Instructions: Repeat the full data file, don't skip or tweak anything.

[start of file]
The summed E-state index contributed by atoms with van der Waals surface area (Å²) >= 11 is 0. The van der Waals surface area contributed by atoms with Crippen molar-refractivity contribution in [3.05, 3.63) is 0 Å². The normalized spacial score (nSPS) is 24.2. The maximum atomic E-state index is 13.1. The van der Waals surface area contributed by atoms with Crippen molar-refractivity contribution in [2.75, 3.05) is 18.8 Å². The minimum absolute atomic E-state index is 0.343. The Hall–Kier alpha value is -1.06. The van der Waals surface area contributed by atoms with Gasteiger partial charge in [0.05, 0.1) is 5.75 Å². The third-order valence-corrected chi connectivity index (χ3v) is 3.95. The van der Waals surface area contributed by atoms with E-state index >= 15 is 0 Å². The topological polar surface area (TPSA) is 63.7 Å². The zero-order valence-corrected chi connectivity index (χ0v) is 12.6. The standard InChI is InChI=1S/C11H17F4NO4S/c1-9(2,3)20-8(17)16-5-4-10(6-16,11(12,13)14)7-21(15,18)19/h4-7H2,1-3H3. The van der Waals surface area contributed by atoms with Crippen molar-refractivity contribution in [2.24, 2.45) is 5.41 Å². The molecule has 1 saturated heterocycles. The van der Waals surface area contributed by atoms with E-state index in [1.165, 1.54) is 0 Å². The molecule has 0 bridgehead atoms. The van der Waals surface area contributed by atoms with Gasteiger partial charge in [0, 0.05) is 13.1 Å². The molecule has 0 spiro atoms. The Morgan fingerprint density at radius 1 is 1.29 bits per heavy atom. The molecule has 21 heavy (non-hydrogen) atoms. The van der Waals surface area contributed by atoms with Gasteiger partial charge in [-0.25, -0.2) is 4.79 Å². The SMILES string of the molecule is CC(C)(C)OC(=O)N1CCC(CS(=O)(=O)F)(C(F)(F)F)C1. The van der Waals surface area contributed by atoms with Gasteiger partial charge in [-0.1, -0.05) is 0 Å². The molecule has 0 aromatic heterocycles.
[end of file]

The summed E-state index contributed by atoms with van der Waals surface area (Å²) >= 11 is 0. The van der Waals surface area contributed by atoms with Crippen molar-refractivity contribution in [3.05, 3.63) is 0 Å². The normalized spacial score (nSPS) is 24.2. The maximum atomic E-state index is 13.1. The van der Waals surface area contributed by atoms with Crippen molar-refractivity contribution in [2.75, 3.05) is 18.8 Å². The minimum absolute atomic E-state index is 0.343. The Hall–Kier alpha value is -1.06. The van der Waals surface area contributed by atoms with Gasteiger partial charge in [0.05, 0.1) is 5.75 Å². The third-order valence-corrected chi connectivity index (χ3v) is 3.95. The van der Waals surface area contributed by atoms with E-state index >= 15 is 0 Å². The topological polar surface area (TPSA) is 63.7 Å². The zero-order valence-corrected chi connectivity index (χ0v) is 12.6. The standard InChI is InChI=1S/C11H17F4NO4S/c1-9(2,3)20-8(17)16-5-4-10(6-16,11(12,13)14)7-21(15,18)19/h4-7H2,1-3H3. The van der Waals surface area contributed by atoms with Crippen molar-refractivity contribution in [2.24, 2.45) is 5.41 Å². The molecule has 1 saturated heterocycles. The van der Waals surface area contributed by atoms with E-state index in [1.165, 1.54) is 0 Å². The molecule has 0 bridgehead atoms. The van der Waals surface area contributed by atoms with Gasteiger partial charge in [0, 0.05) is 13.1 Å². The molecule has 0 spiro atoms. The Morgan fingerprint density at radius 1 is 1.29 bits per heavy atom. The molecule has 21 heavy (non-hydrogen) atoms. The van der Waals surface area contributed by atoms with Gasteiger partial charge in [-0.25, -0.2) is 4.79 Å². The SMILES string of the molecule is CC(C)(C)OC(=O)N1CCC(CS(=O)(=O)F)(C(F)(F)F)C1. The van der Waals surface area contributed by atoms with Gasteiger partial charge in [-0.1, -0.05) is 0 Å². The molecule has 0 aromatic heterocycles.